Apple did the right thing, and I would have no doubts Microsoft would've done the same in this situation, the author is just being a whingy little twat.
something odd - slightly OT
I can't figure out Apple these days in relation to it's DRM policies. They appear to be opposed to DRM on the surface of things. That nice open letter from Steve last year about how he hates DRM and it's the labels fault. Followed by the DRM free tracks on iTunes from only one publisher - with the shame firmly placed on the other three for not playing ball. They prevailing wisdom is that they are all annoyed with Steve for not allowing a variable pricing strategy on iTunes. But all this makes no sense in the context of what is happening
- the major labels all selling DRM free at low price through Amazon, yet no significant development in DRM free music at iTunes
- the recent hashing of the iTunes database
- Apple continuing to protect it's "Fair" play secrets... to the point of mangling this software in case somebody uses it to uncover its DRM (WTF??? there has to be something I am mis-understanding here)
Perhaps it was ok to lobby for a DRM free world until it came time to sell/rent Pixar downloads ;)
Just want to point out that Ashlee's sources for this article are a blog and an unqualified comment on that blog. It's an interesting story, but surely it's not one that's so urgent it couldn't have benefited from a bit more digging? I only point this out because AV is normally a bit better than this.
It would be nice if Apple could raise an error if this particular condition arose, so you can be sure that dtrace is working properly. Otherwise, I don't think this is all that big a deal anway. If you're trying to trace your own app, don't have iTunes (or whatever) running. The only way this should affect you is if you are writing an iTunes plugin. And exactly how likely is it that an iTunes plugin developer needs dtrace? Right.
Confusing Steve Jobs with Richard Stallman
I can't see what grounds they have for bitching.
It's basically a licence issue. If you release your stuff under a BSD-like licence you are effectively saying "go ahead and do what you like with it".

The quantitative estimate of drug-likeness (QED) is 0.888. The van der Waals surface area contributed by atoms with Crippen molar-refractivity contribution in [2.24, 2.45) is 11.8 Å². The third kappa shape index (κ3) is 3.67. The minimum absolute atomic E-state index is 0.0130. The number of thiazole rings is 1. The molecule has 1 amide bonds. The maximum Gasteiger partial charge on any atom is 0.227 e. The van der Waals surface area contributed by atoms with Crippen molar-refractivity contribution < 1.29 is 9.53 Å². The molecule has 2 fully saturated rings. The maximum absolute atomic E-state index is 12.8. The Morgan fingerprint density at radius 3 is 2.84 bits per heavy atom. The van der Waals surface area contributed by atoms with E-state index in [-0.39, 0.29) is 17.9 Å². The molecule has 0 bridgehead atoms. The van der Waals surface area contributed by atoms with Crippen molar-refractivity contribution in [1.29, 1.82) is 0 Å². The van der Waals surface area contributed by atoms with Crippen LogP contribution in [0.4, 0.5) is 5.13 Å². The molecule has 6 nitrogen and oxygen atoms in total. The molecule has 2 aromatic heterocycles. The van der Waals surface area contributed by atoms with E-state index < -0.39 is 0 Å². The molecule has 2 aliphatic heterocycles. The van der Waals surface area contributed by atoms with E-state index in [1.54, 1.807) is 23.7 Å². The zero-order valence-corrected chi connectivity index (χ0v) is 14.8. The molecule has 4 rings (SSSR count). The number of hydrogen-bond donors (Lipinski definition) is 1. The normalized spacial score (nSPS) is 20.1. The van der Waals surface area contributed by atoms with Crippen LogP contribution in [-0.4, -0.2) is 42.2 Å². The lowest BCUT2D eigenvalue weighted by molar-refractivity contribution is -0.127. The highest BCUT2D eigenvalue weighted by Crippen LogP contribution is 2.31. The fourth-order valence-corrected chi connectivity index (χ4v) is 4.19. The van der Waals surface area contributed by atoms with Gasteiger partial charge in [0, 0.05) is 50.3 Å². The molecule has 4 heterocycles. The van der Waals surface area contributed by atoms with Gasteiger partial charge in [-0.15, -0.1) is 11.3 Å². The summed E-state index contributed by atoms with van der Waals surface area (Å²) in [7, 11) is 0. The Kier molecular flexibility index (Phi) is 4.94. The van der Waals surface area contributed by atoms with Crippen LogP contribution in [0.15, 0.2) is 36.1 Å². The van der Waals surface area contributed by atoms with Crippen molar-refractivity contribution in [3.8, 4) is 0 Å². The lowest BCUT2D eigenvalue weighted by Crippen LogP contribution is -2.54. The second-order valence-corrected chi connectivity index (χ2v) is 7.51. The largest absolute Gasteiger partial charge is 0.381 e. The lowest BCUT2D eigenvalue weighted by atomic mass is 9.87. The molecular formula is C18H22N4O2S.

You can hardly then complain when someone else does something you don't like, because your licence allowed them to.
And you can't dig up the old "spirit of the licence" bullshit. The wording of the licence *is* the spirit of the licence.
Don't throw a tantrum, hurl a crapper
"The Sun software engineer lobbed a bog ,"...
A good trick if you can do it, especially if it's still plumbed in.
The overalls, ta.(Editor's note - copy now updated to read 'blog'. Sub-editors? We've heard of them...)
@ Bill Coleman
I suspect Apple's continued use of DRM (in general) is more a result of the realities of getting the labels to play ball, initially atleast. Idealism is great, but if it stops you doing business all together, you wont last long. The movies thing they have going now Jobs tried to get going with movie sales last year, using unDRM protected files, but the movie studios despite long periods of attempted (and failed) negotiations clearly wouldn't buy into it unless he was willing to meet their demands, so he met them halfway with their rental system.
The fact there are now non-DRM versions of music finally made available I would hope Apple does catch up on though with their iTunes store.
See no evil, hear no evil
>> ... they're contractually obliged to do all they possibly can to prevent direct access >> to the decoded images (eg. via a debugger).
>> ... they're contractually obliged to prevent access to the decoded audio.
So Apples don't have video and audio outputs these days?
RE See no evil, hear no evil
There is a huge difference between having access to the analogue audio output, and having access to the decoded bitstream for (say) all the DRM-controlled stuff you've rented. Without restrictions, DTrace could pretty easily give you access to the latter, which might be a reasonably serious problem for Apple.